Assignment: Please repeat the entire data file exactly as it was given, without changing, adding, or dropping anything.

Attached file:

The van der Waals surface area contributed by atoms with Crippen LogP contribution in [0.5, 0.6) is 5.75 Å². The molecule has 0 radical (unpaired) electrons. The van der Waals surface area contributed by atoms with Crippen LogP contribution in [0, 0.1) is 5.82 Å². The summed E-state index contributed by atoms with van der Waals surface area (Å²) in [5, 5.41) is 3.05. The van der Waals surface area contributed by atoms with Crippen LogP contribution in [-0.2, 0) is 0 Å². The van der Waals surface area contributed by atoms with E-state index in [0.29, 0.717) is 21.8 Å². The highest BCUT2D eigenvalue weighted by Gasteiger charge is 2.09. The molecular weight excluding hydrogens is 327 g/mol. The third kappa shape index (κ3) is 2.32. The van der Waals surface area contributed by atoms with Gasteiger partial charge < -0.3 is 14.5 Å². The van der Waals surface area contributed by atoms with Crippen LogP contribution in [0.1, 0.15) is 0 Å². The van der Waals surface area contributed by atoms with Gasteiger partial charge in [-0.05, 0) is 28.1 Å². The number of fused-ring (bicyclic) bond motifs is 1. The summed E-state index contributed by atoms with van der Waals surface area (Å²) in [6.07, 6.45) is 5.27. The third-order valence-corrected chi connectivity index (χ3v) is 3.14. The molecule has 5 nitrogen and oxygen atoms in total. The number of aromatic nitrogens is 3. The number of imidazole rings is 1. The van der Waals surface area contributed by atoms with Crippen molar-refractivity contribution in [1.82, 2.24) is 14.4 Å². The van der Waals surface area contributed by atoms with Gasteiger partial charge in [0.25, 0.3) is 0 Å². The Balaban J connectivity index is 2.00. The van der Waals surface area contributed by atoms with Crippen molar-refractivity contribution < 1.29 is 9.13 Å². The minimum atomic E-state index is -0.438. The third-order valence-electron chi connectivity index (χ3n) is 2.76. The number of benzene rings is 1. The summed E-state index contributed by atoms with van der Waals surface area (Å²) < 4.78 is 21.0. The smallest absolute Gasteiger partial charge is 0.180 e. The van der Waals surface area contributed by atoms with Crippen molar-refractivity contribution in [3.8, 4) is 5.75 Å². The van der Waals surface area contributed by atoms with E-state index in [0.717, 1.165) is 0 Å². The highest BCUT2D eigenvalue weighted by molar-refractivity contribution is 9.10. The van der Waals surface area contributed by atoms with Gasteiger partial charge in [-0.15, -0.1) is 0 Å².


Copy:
The van der Waals surface area contributed by atoms with Crippen LogP contribution in [0.5, 0.6) is 5.75 Å². The molecule has 0 radical (unpaired) electrons. The van der Waals surface area contributed by atoms with Crippen LogP contribution in [0, 0.1) is 5.82 Å². The summed E-state index contributed by atoms with van der Waals surface area (Å²) in [5, 5.41) is 3.05. The van der Waals surface area contributed by atoms with Crippen LogP contribution in [-0.2, 0) is 0 Å². The van der Waals surface area contributed by atoms with E-state index in [0.29, 0.717) is 21.8 Å². The highest BCUT2D eigenvalue weighted by Gasteiger charge is 2.09. The molecular weight excluding hydrogens is 327 g/mol. The third kappa shape index (κ3) is 2.32. The van der Waals surface area contributed by atoms with Gasteiger partial charge < -0.3 is 14.5 Å². The van der Waals surface area contributed by atoms with Crippen LogP contribution in [0.1, 0.15) is 0 Å². The van der Waals surface area contributed by atoms with Gasteiger partial charge in [-0.05, 0) is 28.1 Å². The number of fused-ring (bicyclic) bond motifs is 1. The summed E-state index contributed by atoms with van der Waals surface area (Å²) in [6.07, 6.45) is 5.27. The third-order valence-corrected chi connectivity index (χ3v) is 3.14. The molecule has 5 nitrogen and oxygen atoms in total. The number of aromatic nitrogens is 3. The number of imidazole rings is 1. The van der Waals surface area contributed by atoms with Crippen molar-refractivity contribution in [1.82, 2.24) is 14.4 Å². The van der Waals surface area contributed by atoms with Gasteiger partial charge in [0.25, 0.3) is 0 Å². The Balaban J connectivity index is 2.00. The van der Waals surface area contributed by atoms with Crippen molar-refractivity contribution < 1.29 is 9.13 Å². The minimum atomic E-state index is -0.438. The third-order valence-electron chi connectivity index (χ3n) is 2.76. The number of benzene rings is 1. The summed E-state index contributed by atoms with van der Waals surface area (Å²) < 4.78 is 21.0. The smallest absolute Gasteiger partial charge is 0.180 e. The van der Waals surface area contributed by atoms with Crippen molar-refractivity contribution in [3.8, 4) is 5.75 Å². The van der Waals surface area contributed by atoms with E-state index in [0.717, 1.165) is 0 Å². The highest BCUT2D eigenvalue weighted by molar-refractivity contribution is 9.10. The van der Waals surface area contributed by atoms with Gasteiger partial charge in [-0.15, -0.1) is 0 Å².